IN DEPTH: GE's vision for wind

The wind farms of the future may look much like today’s — but only from a distance.

To reach electricity production that is on a par with — or indeed cheaper than — fossil-fuel power stations, they will need to be different in most every respect from today’s, believes US industrial giant GE.

The company is in the vanguard of those that believe the key to cutting costs lies in combining innovative emerging turbine technologies with the digitally driven advanced automation made possible by the “industrial internet”.

GE envisages the wind farm as a “virtual power plant”.

Its ranks of giant-rotored, intelligent turbines will communicate with each other in real time about changing wind patterns. Predictive analytics and remote monitoring software will catch mechanical and electronic failures before they happen. And hundreds of thousands of data points will be pored over every second to smooth electricity as it courses onto the grid.

“Bigger is where we need to go in getting to optimised LCoE [levelised cost of energy],” says GE Global Research wind technology platform leader Mark Jonkhof. “But bigger is harder. And existing technology — the onshore, geared, double-fed induction generator turbine — as it is scaled up, pushes LCoE prohibitively high.

“The whole of our research and development programme is centred around creating larger machines that will be used to build highly integrated wind farms that can produce power at a lower overall cost.

“Our mission is subsidy-free wind. Innovation is how we are going to get there.”

This philosophy has led GE to pursue potentially disruptive technology projects, targeting everything from hyper-long blades made of architectural fabric, to 10MW-plus direct-drive generators powered by superconducting electromagnets and 100-metre-tall space-frame turbine towers equipped with built-in hoists.

Earlier this year, GE unveiled its new 2.5MW 2.5-120 “brilliant” turbine kitted out with “intelligent decisioning” software to crunch huge volumes of sensor-fed data and advanced for

ecasting algorithms — and “talk” with other turbines, service technicians and operators to boost energy output.

The design was trialled over nine months in a 1.6MW unit in Tehachapi, California, with an integrated 50kWh GE sodium-nickel-chloride battery. Another unit is also undergoing tests at a site in Wieringermeer, the Netherlands.

Groundbreaking ultra-large-scale turbine technology is the lifeblood of GE’s wind-power R&D unit. However, for long-term commerciality, the company is looking to “farm-level” LCoE to transform the industry’s economics.

Viewing a wind farm made up of hundreds of turbines as a single plant means cutting against the grain of turbine makers “selling power curves” to developers, says Jonkhof. This sales pitch ignores the fact that more than 80% of turbines sit behind others and do not get “pure” wind streams.

“From this perspective, a wind farm becomes more about park aerodynamics and acoustics and analytics of fleet data,” he states. “These turbines are seeing much different winds — more complex wake winds. The physics is fundamentally different.

“So we are exploring ways of controlling turbines differently — playing with tip-speed ratios, RPMs [revolutions per minute], torque level, optimising the blades for a turbulent wind regime — so that they make the most of the wind they get.”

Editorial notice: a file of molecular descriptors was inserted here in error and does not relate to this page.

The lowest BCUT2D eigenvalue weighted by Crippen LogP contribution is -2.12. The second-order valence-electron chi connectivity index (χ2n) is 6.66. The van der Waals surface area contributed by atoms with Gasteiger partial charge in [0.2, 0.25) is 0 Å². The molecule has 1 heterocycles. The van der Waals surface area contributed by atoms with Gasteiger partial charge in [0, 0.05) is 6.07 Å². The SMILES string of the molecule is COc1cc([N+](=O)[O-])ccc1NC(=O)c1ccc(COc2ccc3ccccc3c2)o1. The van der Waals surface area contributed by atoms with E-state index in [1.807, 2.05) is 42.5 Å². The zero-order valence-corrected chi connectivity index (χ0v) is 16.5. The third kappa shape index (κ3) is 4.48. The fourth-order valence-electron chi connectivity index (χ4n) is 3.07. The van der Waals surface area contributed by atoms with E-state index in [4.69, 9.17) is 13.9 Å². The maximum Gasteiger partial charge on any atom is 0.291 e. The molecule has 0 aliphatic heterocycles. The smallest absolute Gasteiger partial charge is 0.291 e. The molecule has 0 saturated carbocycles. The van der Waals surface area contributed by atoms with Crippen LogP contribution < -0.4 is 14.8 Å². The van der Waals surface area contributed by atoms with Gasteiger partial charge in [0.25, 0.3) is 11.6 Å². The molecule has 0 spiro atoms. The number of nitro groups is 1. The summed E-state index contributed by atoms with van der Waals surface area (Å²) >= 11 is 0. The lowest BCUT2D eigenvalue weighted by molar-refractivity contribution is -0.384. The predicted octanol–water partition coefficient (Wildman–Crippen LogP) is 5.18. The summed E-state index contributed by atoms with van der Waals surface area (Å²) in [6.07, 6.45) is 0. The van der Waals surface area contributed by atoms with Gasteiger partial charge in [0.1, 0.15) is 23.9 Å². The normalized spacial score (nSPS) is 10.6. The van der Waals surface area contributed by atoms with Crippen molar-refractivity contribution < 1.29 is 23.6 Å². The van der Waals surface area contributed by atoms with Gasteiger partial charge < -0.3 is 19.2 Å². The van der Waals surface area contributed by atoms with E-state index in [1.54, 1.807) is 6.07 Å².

Short-term energy storage, such as has been experimented with at Tehachapi, is seen as one of the final pieces in the jigsaw.

Small industrial-scale batteries make variable power sources like wind “predictable”, insofar as they can smooth the natural variability in production levels before the electricity is channelled on to the grid.

“The grid can handle variable demand, but add variable generation [and] it causes problems,” says Keith Longtin, GE’s wind-power product line leader. “But if your upstream turbines are communicating to your downstream turbines about how the wind is behaving, and you have a small amount of storage to shore things up, then you can provide a forecast [of output].

“This minimises balancing requirements on the grid — and gets rid of the problem of wasted energy due to curtailment, because you can always charge up your batteries.”

GE wants to take its holistic approach further, with wind-farm-to-wind-farm communication paving the way for automated control of a development’s voltages to the grid. This would create greater stability across regional networks by managing production from a number of projects.

“Multiple wind farms coming into the same grid will compete with each other on voltage,” says Longtin. “If these wind farms are talking to each other, we can determine what the optimal voltage levels are, which will strengthen a grid.”

The GE virtual power-plant vision is fast becoming reality. GE already has turbines intercommunicating on wind patterns at a site in Eastern Europe and, within a few months, will kick off a project that intelligently ties together several wind farms to manage output onto the grid.

Inside 12 months, the company expects to start shipping battery-fitted 1.7-100 and 2.5-120s machines into the US market.

“We've been in this business for 11 years [since acquiring Enron’s wind unit in 2002],” states Longtin. “We’ve taken our [fleet] availability from less than 85% to close to 98% during that time, we’ve doubled our capacity factor and we have scaled our manufacture from making ten turbines a week to 13 turbines a day. We’ve come a long way in a relatively short time.

“Wind farms as power plants: this is our next chapter.”